37.5 linear feet (25 record cartons)

Language of Materials



A professor and administrator at Colorado State University for 35 years, Robert Ward focused his career on water quality monitoring. He conducted theoretical and applied research to develop information about water quality monitoring systems and management, teach the concepts, and influence application and policy. His collection documents his research and teaching, with limited files documenting his service activities and his administrative role. Material types include personnel files, publications, presentations, lecture materials, grey literature, and slides.


Robert Ward provided a general arrangement and outline of his files. That order was retained, though grouped into series by activity.

The collection consists of 7 series in 25 boxes:

Series 1: Personnel files, 1970-2006

Series 2: Publications and presentations, 1971-2014 and undated

Series 3: Teaching and advising, 1970-2009 and undated

Subseries 3.1: Teaching materials, 1970-2005 and undated

Subseries 3.2: Student papers, 1972-2009

Series 4: Administration, 1966-2008 and undated

Subseries 4.1: CSU, 1970-2002

Subseries 4.2: CWRRI reference materials, 1966-2008 and undated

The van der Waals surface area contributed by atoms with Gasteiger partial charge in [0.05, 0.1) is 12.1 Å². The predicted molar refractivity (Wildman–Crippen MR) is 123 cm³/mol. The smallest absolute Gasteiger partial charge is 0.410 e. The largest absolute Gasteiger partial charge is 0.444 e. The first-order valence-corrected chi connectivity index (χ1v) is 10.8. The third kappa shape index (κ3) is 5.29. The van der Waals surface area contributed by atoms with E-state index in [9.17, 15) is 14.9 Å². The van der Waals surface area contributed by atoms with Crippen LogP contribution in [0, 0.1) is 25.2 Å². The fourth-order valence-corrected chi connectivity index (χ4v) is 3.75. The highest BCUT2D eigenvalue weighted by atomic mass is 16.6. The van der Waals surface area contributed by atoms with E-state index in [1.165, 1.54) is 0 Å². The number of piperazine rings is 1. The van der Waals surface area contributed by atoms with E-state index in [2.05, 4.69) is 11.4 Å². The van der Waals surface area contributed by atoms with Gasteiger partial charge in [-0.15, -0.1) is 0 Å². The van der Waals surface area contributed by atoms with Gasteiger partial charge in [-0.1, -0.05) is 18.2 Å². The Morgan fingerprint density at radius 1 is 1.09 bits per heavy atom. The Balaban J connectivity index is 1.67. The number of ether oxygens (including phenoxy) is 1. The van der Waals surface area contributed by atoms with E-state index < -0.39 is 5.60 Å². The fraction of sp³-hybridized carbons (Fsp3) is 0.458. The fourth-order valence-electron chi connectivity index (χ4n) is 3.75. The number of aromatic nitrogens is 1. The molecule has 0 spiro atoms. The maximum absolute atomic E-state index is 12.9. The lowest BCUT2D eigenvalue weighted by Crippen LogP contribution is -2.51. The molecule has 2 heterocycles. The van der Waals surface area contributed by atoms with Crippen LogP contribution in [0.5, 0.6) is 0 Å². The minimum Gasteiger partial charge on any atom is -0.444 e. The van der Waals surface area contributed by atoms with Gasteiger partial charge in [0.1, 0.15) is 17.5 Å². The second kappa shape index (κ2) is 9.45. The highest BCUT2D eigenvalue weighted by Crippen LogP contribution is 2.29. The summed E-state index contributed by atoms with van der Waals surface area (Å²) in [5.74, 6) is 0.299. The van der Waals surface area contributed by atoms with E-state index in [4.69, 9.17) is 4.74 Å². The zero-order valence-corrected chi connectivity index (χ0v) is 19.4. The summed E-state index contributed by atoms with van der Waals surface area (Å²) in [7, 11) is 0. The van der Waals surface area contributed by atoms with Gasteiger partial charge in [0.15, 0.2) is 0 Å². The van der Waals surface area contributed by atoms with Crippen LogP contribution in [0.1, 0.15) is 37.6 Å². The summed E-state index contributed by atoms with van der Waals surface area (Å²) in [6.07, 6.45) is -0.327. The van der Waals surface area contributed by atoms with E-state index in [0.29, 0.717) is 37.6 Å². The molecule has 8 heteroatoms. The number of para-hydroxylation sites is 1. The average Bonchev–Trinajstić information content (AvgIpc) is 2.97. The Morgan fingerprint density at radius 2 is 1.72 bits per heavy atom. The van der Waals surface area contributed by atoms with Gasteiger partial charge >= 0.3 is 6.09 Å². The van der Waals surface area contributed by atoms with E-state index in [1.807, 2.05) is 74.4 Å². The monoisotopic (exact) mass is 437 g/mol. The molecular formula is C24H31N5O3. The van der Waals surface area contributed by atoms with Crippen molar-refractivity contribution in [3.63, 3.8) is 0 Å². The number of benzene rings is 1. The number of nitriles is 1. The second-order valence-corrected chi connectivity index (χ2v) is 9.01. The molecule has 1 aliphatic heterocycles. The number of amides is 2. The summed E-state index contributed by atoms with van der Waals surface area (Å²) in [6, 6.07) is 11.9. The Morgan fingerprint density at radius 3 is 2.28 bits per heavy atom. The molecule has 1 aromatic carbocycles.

Series 5: Research, 1950-2010 and undated

Subseries 5.1: On-site wastewater treatment extension and research, 1969-2004 and undated

Subseries 5.2: Water quality monitoring, 1950-2010 and undated

Series 6: Service, 1971-2019 and undated

Series 7: CSU water history, 1952-2017


The Papers of Robert C. Ward was donated to the Water Resources Archive by Dr. Ward in May 2020.

Related Collections

Related Water Resources Archive collections in terms of the subject of water quality include the Papers of Frederic A. Eidsness, Jr. Also related is the Records of the Colorado Water Resources Research Institute.


Processing was completed in March 2021. Loose materials were inserted in acid-free folders, as were materials from binders and hanging files. Binder clips and paperclips were removed. Slides in carousels were sleeved and foldered. Materials removed from the collection include student theses and dissertations, books not containing Ward contributions, journal article reprints, duplicates, and common publications from CSU, the federal government, and Universities Council on Water Resources (UCOWR). Also removed were lists of students that included grades, peer reviews for journal articles, conference proposal reviews, and travel logistics documents. Where Social Security numbers were present, those pages were photocopied and the originals were removed. One confidential City of Fort Collins memorandum was removed from the Water Board files.

Inventory Note

Note: Title information supplied by the archivist is bracketed. Estimated paginationis preceded by an "e."

Guide to the Papers of Robert C. Ward
Edited Full Draft
Prepared by Patricia J. Rettig
Copyright 2021
Language of description
Script of description
Language of description note
Finding aid written in English.

Repository Details

Part of the CSU Libraries Archives & Special Collections Repository

Fort Collins Colorado 80523-1019 USA